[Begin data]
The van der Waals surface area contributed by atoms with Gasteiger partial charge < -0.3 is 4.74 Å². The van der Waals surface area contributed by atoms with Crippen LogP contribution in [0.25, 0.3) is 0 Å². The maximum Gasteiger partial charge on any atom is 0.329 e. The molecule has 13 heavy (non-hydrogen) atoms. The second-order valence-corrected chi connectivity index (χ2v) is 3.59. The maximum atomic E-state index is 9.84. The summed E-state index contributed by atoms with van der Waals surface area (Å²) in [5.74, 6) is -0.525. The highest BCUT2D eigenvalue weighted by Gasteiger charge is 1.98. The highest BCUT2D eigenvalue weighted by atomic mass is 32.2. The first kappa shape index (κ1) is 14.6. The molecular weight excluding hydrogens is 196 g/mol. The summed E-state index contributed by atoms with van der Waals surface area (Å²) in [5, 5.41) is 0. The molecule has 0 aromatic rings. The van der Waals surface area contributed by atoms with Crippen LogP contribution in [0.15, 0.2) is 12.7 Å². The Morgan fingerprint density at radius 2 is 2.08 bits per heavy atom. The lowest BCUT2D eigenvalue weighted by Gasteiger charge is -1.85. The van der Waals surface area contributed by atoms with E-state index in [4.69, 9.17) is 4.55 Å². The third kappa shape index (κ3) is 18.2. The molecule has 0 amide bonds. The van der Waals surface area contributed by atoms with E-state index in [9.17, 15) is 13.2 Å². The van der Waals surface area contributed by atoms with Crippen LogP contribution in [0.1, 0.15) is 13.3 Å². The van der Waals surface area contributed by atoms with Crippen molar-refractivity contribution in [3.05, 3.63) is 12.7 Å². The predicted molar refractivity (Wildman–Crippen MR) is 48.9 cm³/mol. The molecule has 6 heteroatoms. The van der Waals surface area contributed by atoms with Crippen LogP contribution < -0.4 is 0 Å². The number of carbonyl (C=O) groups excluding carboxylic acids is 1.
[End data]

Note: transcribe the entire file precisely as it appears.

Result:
The van der Waals surface area contributed by atoms with Gasteiger partial charge < -0.3 is 4.74 Å². The van der Waals surface area contributed by atoms with Crippen LogP contribution in [0.25, 0.3) is 0 Å². The maximum Gasteiger partial charge on any atom is 0.329 e. The molecule has 13 heavy (non-hydrogen) atoms. The second-order valence-corrected chi connectivity index (χ2v) is 3.59. The maximum atomic E-state index is 9.84. The summed E-state index contributed by atoms with van der Waals surface area (Å²) in [5.74, 6) is -0.525. The highest BCUT2D eigenvalue weighted by Gasteiger charge is 1.98. The highest BCUT2D eigenvalue weighted by atomic mass is 32.2. The first kappa shape index (κ1) is 14.6. The molecular weight excluding hydrogens is 196 g/mol. The summed E-state index contributed by atoms with van der Waals surface area (Å²) in [5, 5.41) is 0. The molecule has 0 aromatic rings. The van der Waals surface area contributed by atoms with Crippen LogP contribution in [0.15, 0.2) is 12.7 Å². The Morgan fingerprint density at radius 2 is 2.08 bits per heavy atom. The lowest BCUT2D eigenvalue weighted by Gasteiger charge is -1.85. The van der Waals surface area contributed by atoms with E-state index in [4.69, 9.17) is 4.55 Å². The third kappa shape index (κ3) is 18.2. The molecule has 0 amide bonds. The van der Waals surface area contributed by atoms with E-state index in [9.17, 15) is 13.2 Å². The van der Waals surface area contributed by atoms with Crippen LogP contribution in [0.1, 0.15) is 13.3 Å². The van der Waals surface area contributed by atoms with Crippen molar-refractivity contribution in [3.05, 3.63) is 12.7 Å². The predicted molar refractivity (Wildman–Crippen MR) is 48.9 cm³/mol. The molecule has 6 heteroatoms. The van der Waals surface area contributed by atoms with Crippen LogP contribution < -0.4 is 0 Å². The number of carbonyl (C=O) groups excluding carboxylic acids is 1.